I’ve never taken medicine unless absolutely needed, and my MRIs have – to date – been good. But stopping treatments made me feel as if I was being forced to be a passive patient, waiting for a recurrence. Glioblastoma returns because it doesn’t grow as a clearly defined, solid tumor. Rather it spreads tentacles undetectable to the finest MRI and strongest radiation. The blood brain barrier, critical to keeping healthy brains healthy, becomes a foe for those of us with brain cancer, because it inhibits treatments getting through.
What was I to do? It was beyond me, psychologically. My weeble personality was struggling to bounce back up. I tried sticking to my regime of the ketogenic diet and intermittent fasting. I tried enjoying wonderful family holidays. I tried channeling my energies into OurBrainBank. I tried seeking a part time role in the workplace. Nothing worked sufficiently strongly. I went back to see my psychiatrist. We discussed my symptoms and came up with a recipe that combined medication to lift my mood, plus a psychologist to help me work through some of my deep rooted behaviors that weren’t helping, particularly eating too much. I have used food as a way to cope with anything that seeks to swat the weeble in me, my whole life.
Just as these new crutches came to my aid, the deaths of Pam and my father hit.
And just as I sought to manage my grief, my son Felix broke his leg – while motorcycling in Vietnam.
Back to the here and now and the Norwegian airbus. I had five emergency weather alerts for New York when I woke up this morning in Essex. The flight is smooth. The waitress has played bejeweled for the entire flight. I’m clear headed. I’m looking back at a year that saw me gripped in a washing machine that just kept on and on, making me wetter and wetter, then squeezing all the strength out of me, taking away my ability for me to control things. But for now it’s stopped.
I spent new year’s eve watching a rubbish old movie, eating a very English game feast, and sensing the warmth that being with my mother provides.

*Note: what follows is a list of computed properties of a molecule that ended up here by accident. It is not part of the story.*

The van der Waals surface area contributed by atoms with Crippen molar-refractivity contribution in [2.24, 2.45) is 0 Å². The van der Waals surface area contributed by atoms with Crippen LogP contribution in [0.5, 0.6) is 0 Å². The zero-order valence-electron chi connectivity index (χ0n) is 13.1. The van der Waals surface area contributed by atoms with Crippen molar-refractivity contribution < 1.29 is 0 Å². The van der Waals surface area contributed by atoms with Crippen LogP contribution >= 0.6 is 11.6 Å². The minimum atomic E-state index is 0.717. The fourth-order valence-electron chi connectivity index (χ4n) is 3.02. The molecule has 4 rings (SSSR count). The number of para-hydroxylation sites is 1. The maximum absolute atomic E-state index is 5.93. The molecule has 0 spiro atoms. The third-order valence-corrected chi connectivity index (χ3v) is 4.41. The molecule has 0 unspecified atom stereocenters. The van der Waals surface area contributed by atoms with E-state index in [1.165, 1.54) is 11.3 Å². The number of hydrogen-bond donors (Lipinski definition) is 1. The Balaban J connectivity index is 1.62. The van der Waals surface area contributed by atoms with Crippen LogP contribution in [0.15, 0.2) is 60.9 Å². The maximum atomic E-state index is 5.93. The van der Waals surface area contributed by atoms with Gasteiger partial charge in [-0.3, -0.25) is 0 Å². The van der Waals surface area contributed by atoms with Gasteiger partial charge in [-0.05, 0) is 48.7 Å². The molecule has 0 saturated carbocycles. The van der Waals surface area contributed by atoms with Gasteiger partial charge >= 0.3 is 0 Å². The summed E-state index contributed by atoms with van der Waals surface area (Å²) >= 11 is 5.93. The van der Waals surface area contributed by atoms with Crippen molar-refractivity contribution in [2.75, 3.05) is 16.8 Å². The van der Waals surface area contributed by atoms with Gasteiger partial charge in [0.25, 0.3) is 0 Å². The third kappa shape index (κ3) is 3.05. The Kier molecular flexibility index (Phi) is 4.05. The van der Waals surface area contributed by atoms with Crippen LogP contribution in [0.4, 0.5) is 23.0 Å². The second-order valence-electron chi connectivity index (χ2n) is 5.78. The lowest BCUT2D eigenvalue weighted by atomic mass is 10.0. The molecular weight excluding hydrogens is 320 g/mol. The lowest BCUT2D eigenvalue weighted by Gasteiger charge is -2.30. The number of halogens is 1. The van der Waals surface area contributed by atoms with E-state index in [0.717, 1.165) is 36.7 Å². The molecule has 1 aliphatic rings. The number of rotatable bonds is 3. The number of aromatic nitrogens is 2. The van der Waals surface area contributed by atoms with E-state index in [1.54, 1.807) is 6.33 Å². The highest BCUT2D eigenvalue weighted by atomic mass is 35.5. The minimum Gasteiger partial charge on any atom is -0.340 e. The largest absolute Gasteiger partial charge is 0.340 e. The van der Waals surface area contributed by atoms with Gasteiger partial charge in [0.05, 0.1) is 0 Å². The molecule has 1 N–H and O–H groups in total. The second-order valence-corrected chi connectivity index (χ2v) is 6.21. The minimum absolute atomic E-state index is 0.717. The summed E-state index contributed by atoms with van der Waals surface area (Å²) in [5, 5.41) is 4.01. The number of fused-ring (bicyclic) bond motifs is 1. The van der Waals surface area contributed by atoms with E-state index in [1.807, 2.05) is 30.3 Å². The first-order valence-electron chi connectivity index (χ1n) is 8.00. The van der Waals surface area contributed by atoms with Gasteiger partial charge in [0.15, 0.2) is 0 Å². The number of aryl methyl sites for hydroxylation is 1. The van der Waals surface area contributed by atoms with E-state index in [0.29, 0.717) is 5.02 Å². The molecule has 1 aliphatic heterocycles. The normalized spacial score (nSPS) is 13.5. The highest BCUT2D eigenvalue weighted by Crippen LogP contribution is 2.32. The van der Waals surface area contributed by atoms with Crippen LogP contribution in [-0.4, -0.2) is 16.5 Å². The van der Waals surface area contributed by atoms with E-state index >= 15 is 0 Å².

I have much greater clarity on what I should do in the year ahead. And, in brief, it’s about exercising the core of why I’m where I’m at: the power I have as a patient living with one of the worst cancers that exists.
What I’ve learnt last year is that I’m not as in control of my emotions as I had thought. When I’m able to rest my psyche, my mind can heal and reset and set me once more on the path of determination.
I’m not afraid of death. I had become afraid of life. Now I realize that the language of terminal illness is a barrier. Everyone dies, so life is, by definition, terminal. When I was told I had a terminal disease, what I heard was that my life could end any minute. When I was told medics were working hard on finding a cure, I heard that there was an aspiration that at some time in the future, we may find a way to stop this disease causing death.
What I now know is that, because I feel good today, because I have no evidence of disease today, because I’m happy and loved and loving others today, then today I am cured. Today I am alive, well, and embracing whatever hits me in this new year. I can enter 2019 fired with the knowledge that the skill set I have has served me well so far, and that I want and can and will make better use of who I am to help rid the world of glioblastoma. Because the most powerful people in this story are people like me. Impatient Patients.
The weeble is standing up straight. Here we go.